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City Lights Bookstore posted events
Jun 18
N. John Shore, Jr. updated their profile
Jun 10
Connie Regan-Blake posted an event

A Slice of Life: An Evening of Stories at Metro Wines

June 18, 2016 from 7:30pm to 9:30pm
Connie Regan-Blake is a nationally celebrated storyteller and workshop leader. Join us in this intimate setting (with plenty of parking) for an evening of stories as her storytelling and coaching students "Take the Stage!" You'll enjoy a variety of stories and storytelling styles with tellers Vixi Jil Glen, Christine Phillips Westfeldt, Martha Reed Johnson, Dottie Jean Kirk, Mikalena Zuckett, Lee Lyons and Hettie Barnes. Ticket price includes a glass of wine so 'come on down'! Tickets can be…See More
Jun 9
City Lights Bookstore posted events
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Caroline McIntyre posted an event
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Buncombe Chautauqua History Alive - Mark Twain, Amelia Earhart, Matthew Henson, Wernher von Braun at A-B Technical Community College, Ferguson Auditorium, 340 Victoria Rd, Asheville

June 20, 2016 at 7pm to June 23, 2016 at 7pm
Nationally acclaimed historical interpreters perform as four of American's Greatest Adventures.Laugh out loud with MARK TWAIN, the iconic world traveler and wily intellectual whose books inspired America’s spirit of adventure.Take to the skies with AMELIA EARHART, whose courage and plucky personality showed how women could soar beyond society's expectations.Race to the North Pole with MATTHEW HENSON, the intrepid African American explorer who co–discovered the North Pole.Blast into space with…See More
Jun 2
Margaret P Johnson updated their profile
May 31
Rob Neufeld posted a discussion

Interview with Isaac Coleman, 2011

A 2011 interview with the late activist, Isaac Coleman by Rob NeufeldCivil rights activist and local civic leader Isaac Coleman, born Nov. 6, 1943 in Lexington, Ky., lived his last 44 years in Asheville, and died on May 10, 2016,.We talked in 2011 about his career, starting with the Student Nonviolent Coordinating Committee (SNCC) in 1960. Q:  Was the SNCC your first involvement in civil rights? A:   I was a student at Knoxville College, an African-American College in Knoxville, Tennessee, and…See More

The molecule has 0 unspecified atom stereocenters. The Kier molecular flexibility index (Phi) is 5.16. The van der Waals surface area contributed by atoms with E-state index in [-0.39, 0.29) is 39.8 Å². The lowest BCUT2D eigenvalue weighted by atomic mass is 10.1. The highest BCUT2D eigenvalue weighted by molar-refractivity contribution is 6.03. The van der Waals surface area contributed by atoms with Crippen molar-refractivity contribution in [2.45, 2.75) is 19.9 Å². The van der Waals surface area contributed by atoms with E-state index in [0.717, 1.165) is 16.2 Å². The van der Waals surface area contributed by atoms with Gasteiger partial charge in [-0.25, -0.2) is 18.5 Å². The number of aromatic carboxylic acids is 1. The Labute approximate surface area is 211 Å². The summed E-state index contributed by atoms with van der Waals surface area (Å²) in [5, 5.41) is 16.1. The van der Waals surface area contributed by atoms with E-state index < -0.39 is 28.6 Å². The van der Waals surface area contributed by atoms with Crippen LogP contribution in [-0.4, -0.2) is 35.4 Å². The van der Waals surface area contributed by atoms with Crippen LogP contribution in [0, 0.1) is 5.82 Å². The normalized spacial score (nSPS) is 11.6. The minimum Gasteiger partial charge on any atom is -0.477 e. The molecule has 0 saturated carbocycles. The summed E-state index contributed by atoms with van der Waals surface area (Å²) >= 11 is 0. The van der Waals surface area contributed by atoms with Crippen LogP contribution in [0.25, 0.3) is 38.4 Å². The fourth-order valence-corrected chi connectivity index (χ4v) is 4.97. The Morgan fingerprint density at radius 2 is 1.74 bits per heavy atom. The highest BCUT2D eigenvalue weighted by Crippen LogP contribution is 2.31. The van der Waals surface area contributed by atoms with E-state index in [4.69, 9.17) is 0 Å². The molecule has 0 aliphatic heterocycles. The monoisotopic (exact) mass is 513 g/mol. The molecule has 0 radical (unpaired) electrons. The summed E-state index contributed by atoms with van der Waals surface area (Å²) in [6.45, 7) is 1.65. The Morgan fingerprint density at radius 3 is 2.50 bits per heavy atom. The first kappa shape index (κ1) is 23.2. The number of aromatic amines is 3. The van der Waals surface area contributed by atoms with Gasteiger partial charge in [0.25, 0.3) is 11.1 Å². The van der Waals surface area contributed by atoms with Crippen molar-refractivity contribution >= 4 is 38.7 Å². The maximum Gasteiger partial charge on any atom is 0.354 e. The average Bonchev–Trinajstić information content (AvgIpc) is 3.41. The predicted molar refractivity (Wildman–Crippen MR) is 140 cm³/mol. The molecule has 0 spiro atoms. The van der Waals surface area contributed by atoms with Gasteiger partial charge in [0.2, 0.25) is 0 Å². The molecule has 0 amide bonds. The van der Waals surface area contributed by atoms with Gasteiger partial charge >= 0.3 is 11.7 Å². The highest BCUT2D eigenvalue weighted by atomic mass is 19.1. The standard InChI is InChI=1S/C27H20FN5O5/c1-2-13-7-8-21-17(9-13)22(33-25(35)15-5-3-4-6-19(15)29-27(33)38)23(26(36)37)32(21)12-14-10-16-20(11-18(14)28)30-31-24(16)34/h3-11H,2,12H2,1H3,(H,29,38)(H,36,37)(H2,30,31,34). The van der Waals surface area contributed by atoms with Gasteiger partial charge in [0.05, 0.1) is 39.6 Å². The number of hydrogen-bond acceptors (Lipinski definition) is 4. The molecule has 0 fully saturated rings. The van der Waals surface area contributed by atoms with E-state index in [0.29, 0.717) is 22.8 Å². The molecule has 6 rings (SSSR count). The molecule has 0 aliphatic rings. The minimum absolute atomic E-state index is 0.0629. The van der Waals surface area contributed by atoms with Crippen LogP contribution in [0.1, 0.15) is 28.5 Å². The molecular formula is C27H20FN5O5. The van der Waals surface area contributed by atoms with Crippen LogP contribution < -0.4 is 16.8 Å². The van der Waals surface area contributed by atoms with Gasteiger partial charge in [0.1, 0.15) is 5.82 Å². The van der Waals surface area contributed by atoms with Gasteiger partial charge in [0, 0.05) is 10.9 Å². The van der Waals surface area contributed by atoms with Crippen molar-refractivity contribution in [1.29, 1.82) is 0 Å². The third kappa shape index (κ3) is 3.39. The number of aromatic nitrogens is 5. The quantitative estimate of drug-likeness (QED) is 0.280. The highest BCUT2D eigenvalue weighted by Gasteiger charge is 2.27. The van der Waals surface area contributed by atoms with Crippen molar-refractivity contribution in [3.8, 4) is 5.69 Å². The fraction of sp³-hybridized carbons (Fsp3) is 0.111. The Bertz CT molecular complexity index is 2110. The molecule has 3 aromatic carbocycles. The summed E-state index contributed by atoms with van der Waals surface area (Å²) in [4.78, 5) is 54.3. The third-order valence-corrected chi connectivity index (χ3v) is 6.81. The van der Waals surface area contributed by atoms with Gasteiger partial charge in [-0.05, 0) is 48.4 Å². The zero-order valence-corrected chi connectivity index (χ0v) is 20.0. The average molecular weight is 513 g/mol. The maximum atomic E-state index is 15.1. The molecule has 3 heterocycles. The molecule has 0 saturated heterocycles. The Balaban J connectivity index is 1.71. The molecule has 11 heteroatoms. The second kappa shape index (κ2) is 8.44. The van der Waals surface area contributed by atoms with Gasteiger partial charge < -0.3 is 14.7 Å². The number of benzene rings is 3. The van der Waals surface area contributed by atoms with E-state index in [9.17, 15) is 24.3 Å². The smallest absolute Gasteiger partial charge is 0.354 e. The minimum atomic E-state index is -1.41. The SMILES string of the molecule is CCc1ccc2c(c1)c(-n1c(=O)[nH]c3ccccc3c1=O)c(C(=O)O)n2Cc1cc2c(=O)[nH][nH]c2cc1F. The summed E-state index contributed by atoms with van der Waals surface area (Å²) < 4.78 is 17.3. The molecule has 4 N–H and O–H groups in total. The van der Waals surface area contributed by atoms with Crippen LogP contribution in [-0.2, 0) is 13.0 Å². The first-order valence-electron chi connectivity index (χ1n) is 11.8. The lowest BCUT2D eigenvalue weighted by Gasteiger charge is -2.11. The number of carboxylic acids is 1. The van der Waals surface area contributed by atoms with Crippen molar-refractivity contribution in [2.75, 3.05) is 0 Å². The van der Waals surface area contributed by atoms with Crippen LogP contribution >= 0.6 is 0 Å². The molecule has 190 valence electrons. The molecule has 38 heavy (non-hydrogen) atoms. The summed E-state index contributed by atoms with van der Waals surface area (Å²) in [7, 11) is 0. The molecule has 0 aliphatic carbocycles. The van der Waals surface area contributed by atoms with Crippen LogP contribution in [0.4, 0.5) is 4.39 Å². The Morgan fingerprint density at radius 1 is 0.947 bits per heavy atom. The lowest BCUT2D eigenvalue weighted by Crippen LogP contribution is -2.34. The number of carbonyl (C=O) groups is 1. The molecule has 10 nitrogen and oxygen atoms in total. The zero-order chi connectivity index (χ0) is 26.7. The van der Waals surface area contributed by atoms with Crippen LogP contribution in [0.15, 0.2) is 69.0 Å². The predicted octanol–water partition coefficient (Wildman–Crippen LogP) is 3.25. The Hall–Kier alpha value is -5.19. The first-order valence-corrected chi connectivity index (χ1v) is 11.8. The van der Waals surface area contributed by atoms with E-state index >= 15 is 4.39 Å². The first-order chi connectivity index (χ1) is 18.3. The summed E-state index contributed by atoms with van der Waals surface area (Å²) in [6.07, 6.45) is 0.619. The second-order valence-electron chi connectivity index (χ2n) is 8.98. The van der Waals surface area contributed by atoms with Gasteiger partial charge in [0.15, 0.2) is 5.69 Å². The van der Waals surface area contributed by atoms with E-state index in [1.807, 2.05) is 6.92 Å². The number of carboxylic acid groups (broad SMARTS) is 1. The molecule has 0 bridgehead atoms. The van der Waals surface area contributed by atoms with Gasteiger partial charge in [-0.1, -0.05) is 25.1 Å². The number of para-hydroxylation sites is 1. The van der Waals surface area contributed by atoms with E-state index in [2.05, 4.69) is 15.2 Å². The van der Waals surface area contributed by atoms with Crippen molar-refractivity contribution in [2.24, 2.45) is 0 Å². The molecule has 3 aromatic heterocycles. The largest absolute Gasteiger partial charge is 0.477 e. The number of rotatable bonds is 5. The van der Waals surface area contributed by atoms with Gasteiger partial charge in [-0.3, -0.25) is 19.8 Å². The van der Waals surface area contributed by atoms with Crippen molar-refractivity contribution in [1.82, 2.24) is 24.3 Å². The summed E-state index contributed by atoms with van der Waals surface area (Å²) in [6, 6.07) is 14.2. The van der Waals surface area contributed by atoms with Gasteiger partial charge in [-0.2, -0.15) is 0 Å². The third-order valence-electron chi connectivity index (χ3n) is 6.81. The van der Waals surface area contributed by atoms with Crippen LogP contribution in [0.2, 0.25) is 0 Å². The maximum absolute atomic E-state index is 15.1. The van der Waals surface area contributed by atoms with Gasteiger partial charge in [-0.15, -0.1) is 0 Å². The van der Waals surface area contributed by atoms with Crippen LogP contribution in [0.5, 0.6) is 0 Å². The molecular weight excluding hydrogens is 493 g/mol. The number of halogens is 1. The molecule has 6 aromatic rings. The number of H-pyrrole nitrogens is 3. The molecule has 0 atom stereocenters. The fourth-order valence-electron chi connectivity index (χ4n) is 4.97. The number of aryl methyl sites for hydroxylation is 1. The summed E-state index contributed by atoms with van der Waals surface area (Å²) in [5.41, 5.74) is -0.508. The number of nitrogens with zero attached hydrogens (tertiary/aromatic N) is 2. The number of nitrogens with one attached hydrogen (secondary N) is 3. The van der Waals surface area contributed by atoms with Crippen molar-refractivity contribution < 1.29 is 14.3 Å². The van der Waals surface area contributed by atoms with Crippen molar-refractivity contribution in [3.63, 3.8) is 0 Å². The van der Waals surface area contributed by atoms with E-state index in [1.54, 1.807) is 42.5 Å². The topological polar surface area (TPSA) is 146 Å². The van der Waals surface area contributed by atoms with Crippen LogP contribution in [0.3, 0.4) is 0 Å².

May 22
Lockie Hunter posted an event
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Stories by the River Benefit for Girls Rock Asheville at Ole Shakeys 790 Riverside Drive in AVL

May 21, 2016 from 7pm to 9pm
Sip a drink by the river and enjoy stories and songs on a warm spring day!All donations benefit Girls Rock Asheville!Stories read by:Lori Horvitz  Melanie McGee Bianchi  Kim Winter Mako  Ky Delaney  and Lockie Huntermusical guests Leo+VirgoSee More
May 18
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Montreat College Friends of the Library Annual Luncheon at Montreat College, Gaither Fellowship Hall

June 4, 2016 from 12pm to 2pm
Author Susan S. Kelly will the speaker at Montreat College Friends of the Library annual luncheon at noon on Saturday, June 4, 2016.  She is the author of five novels and a major contributing author to Our State Magazine.Call 828-669-8012 Ext. 3502 for Reservations.  $16.00See More
May 17
Sheilah Jastrzebski replied to Rob Neufeld's discussion The history of Oakley
"This is an interesting article.  It gives a few clues to the neighborhood I imagine from the old days. The woman from who my husband and I bought our Oakley home, Melody,  always talks about "Mr. Wilson" who entrusted her with…"
May 16
Rob Neufeld posted a discussion

The history of Oakley

Oakley is a place with an unforgettable historyby Rob NeufeldAn earlier time PHOTO CAPTION: The Taylor family of Oakley: Jean, Virgil, Sadie Louise, and Dan, c. 1936.  Photo courtesy Dan Taylor.            “We had hobos come to our house, and my mother would never turn them away,” Dan Taylor says of his experience…See More
May 13
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May 13
Lockie Hunter posted an event
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Juniper Bends quarterly poetry and prose reading at Downtown Books and News

May 6, 2016 from 7pm to 9pm
Join your fellow literature-craving citizens at the next upcoming Juniper Bends reading on Friday May 6th at 7PM. We will be luxuriating in sound, soaking up nutritious poetry & prose after the dark winter. Our series aims to bring together both established and emerging writers, and we are honored to bring together Gary Hawkins, Catherine Campbell, Stephanie Johnson and Michael Pittard's collective word-magic for this lovely spring evening. As usual, our generous host site is Downtown Books…See More
May 3
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May 3
Rob Neufeld commented on Rob Neufeld's blog post The Invention of Nature, an inspiring book--author Andrea Wulf at Malaprop's May 1
"Edwin, some are touched by the Holy Spirit, and find voice to our amazement.  Yet there are many who are not heard, no matter how much we'd like to hear.  How will you amaze? "
May 2

Asheville girls shaped Arthur Murray’s life